Local census coordinator addresses Kiwanians

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At the Feb.3 meeting of the Roxboro Kiwanis Club at La Piazza restaurant in Uptown Roxboro, Sallie Vaughn, GIS manager for Person County, and a coordinator for the 2020 U. S. Census in the county, addressed the club on the upcoming census effort. She reminded the group that it is held every 10 years, with the goal of counting each person. A form will arrive in the mail in mid-to-late March and there are 3 different ways to respond: fill it out by hand and return by mail, go online to complete and submit the form, or respond to the questionnaire by phone. Vaughn said the online site is guaranteed to be confidential, and that unauthorized disclosure of personally identifiable information is a federal crime. Census information cannot be used against a respondent by the government.

In 2010, 82 percent of Person County residents responded to the census survey, which is less than the percentage of our residents that regularly buckle their seatbelts. Vaughn’s goal is to improve upon this percentage for 2020. The county has formed a Complete Count Committee, which can provide any information or help needed. The county commissioners have allocated a budget for the effort, which allows for the various forms of advertising which have already begun.

A job fair has been held for those who want to help work toward this goal, and Person County’s quota of census workers been filled. As to why accurate census results are important, Vaughn explained that there is $1,623 per person per year allocated in federal funds based on the census numbers. Additionally, the census determines congressional representation, and North Carolina may gain a seat in the U. S. House of Representatives as a result of population growth.

Census data is also used to determine voting districts, and helps direct economic development efforts. Cooperative Extension is partially federally funded, as are the SNAP and WIC programs locally, the school breakfast and lunch programs, Title 1 funding, block grants and Medicaid.

The “hard to count” populations include immigrants and the very young. Vaughn indicated that people under the age of five are the most difficult to count group, and this represents five percent of the Person County population. Those who rent, rather than own, their residences can be difficult to count as well, and 28 percent of Person County residents are renters. African-Americans and native Americans also often present census challenges.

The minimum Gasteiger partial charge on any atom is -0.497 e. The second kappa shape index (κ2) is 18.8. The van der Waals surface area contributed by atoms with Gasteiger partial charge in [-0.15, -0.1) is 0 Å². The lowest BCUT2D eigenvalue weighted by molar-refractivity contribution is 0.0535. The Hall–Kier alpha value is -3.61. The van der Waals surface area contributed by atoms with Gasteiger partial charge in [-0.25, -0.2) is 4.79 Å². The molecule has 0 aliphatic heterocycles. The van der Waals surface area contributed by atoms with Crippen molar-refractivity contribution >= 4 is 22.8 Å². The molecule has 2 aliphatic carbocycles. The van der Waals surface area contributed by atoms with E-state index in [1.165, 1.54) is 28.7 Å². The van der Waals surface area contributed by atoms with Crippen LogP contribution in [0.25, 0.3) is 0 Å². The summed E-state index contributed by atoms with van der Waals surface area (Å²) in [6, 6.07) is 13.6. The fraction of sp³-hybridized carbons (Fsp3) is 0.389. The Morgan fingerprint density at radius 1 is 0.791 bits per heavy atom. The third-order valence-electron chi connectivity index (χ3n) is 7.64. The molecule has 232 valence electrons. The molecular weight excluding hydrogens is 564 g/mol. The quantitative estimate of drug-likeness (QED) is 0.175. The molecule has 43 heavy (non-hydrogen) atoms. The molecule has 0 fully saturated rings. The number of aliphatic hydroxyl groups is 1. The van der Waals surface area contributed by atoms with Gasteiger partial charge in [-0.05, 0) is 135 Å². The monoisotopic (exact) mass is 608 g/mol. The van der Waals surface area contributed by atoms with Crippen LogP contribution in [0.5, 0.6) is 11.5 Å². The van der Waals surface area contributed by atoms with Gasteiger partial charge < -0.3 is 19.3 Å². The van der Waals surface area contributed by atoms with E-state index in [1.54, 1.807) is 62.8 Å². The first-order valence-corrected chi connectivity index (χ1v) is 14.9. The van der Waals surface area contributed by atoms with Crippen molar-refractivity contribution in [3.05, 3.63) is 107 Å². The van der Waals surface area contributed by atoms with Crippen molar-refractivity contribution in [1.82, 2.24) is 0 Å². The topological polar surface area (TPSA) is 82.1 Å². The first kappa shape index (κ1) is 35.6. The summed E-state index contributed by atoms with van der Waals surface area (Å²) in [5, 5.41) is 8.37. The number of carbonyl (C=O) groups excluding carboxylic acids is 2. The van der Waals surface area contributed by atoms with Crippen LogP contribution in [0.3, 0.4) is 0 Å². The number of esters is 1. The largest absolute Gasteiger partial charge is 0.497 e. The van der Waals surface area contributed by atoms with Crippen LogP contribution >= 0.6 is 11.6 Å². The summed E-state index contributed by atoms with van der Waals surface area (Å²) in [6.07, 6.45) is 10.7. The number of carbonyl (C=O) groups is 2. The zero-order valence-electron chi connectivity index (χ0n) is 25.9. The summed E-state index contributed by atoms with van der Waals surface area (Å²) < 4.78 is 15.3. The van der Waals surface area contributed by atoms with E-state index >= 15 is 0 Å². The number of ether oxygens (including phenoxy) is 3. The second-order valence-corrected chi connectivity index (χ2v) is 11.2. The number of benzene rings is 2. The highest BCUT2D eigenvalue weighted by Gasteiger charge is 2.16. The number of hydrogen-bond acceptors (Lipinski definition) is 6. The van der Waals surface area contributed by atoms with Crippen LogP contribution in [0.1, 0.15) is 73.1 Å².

Vaughn noted that there are still some census worker positions available, which pay $17.50 per hour, plus travel. All survey responses are to reflect household circumstances as they exist as of April 1, 2020. During April, census workers will visit some of the public housing areas, and from May through July, those who do not respond will get a personal visit from a census worker.

In response to a question, Vaughn stated that the forms will ask for ages, but will not ask for political affiliation or social security numbers. As to the homeless, the government asks the local committees for information about where homeless people can be found.

The data becomes official in April 2021. As of April 2010, the population of Person County was about 39,500, so it will be interesting to see whether there has been significant growth in the intervening 10 years. Vaughn noted that funding for this effort has not increased from 10 years ago, which means that the federal government is depending more on the local coordinators.

The first U. S. census was conducted in 1790, and it has taken place every 10 years since. The census information is released for historical purposes after 50 years from its effective date. Vaughn closed by emphasizing the importance of accurate and complete census responses, and by soliciting the assistance of club members to encourage participation.

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